What size air pump do I need?
You’ll need an air pump powerful enough to create a steady stream of rising bubbles in each lift tube.
If the air pump is weak, it won’t be able to make bubbles to move water through the gravel bed.
Air pumps are usually rated by tank size. Select an air pump slightly larger than you need. This will ensure you have enough air flow to run the UGF.
Use an airline valve to adjust the air flow. You can always bleed off extra air with a valve if necessary. But if your air pump is too small, it won’t be able to drive the UGF.
Do I need to use air stones in the uplift tubes?
Yes. The fine bubbles rising inside the tubes pulls the water into the gravel and up the lift tube.
Big bubbles from an air line won’t create the lift and water movement necessary to run the UGF.
How often should I replace the air stones?
Anyone who has used air stones knows they eventually clog.
This reduces fine bubble output and creates backpressure on the air pump.
To keep the undergravel filter working at its best, replace the air stones every six months.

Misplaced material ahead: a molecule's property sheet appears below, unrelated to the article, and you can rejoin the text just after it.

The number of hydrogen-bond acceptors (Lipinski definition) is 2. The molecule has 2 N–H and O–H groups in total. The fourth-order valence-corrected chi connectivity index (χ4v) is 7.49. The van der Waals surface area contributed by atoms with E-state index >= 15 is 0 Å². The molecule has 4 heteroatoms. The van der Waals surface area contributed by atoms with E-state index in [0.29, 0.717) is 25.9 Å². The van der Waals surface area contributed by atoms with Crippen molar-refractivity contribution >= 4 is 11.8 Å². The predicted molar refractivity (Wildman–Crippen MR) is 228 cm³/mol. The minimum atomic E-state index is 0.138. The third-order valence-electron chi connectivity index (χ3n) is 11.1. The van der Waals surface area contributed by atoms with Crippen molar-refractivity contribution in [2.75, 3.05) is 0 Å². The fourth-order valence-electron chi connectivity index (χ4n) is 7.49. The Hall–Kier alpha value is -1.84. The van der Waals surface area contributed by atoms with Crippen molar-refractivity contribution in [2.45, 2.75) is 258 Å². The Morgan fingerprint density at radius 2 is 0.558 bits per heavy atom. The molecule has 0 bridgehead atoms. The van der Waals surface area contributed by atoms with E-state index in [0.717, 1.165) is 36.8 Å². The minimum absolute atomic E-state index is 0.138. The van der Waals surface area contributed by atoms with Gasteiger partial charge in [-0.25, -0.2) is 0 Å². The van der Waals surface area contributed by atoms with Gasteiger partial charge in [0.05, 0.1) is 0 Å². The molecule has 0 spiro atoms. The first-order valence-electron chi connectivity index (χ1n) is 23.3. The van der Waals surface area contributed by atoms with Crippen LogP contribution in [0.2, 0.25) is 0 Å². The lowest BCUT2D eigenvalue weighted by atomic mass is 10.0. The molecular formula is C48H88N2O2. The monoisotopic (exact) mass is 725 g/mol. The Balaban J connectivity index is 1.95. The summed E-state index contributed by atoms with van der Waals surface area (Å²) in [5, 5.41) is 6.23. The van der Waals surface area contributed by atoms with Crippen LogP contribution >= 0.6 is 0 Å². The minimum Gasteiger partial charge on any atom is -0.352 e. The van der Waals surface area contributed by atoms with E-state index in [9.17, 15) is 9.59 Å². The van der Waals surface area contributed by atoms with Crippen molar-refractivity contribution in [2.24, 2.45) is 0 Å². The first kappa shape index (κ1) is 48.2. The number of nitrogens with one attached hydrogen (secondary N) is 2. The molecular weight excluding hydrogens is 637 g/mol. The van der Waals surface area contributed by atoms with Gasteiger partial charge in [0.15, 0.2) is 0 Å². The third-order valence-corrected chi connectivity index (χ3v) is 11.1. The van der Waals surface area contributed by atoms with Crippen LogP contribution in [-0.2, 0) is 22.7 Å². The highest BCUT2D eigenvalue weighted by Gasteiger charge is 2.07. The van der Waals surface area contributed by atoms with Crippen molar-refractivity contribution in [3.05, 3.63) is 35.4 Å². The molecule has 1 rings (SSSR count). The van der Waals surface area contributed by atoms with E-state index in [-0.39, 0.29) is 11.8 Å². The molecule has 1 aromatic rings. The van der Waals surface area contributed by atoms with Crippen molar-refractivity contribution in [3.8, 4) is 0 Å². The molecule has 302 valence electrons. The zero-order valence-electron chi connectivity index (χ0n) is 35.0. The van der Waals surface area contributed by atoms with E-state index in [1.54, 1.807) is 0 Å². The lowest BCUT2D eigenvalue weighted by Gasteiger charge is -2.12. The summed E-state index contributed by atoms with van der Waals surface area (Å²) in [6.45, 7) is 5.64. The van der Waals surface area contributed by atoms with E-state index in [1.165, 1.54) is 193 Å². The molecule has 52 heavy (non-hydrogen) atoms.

Other tips for using an undergravel filter
Most aquarists put the air pump under the aquarium. Placing the air pump in the cabinet helps keep it quiet and out of sight.
Don’t forget to install a check valve in between the air pump the uplift tubes.
If the air pump accidentally gets unplugged or there’s a power failure, water could siphon down the airline and out of the air pump. This will drain the aquarium and flood your home.
A check valve prevents the water from back-siphoning in case of power loss.
If you don’t want to use an air pump to run your undergravel filter, you can use powerheads.
Powerheads are small submersible water pumps. They were designed to slip into the uplift tubes and draw water through the gravel.
Powerhead water pumps are much quieter than air pumps and can’t back-siphon. Many powerheads have water flow adjustment so you can dial in the just the right flow rate.
Recommended undergravel filters
1. Penn Plax Premium Under Gravel Filter System
Penn Plax has been manufacturing aquarium products for over 40 years.
This UGF is designed for aquariums in the 40-55-gallon size range.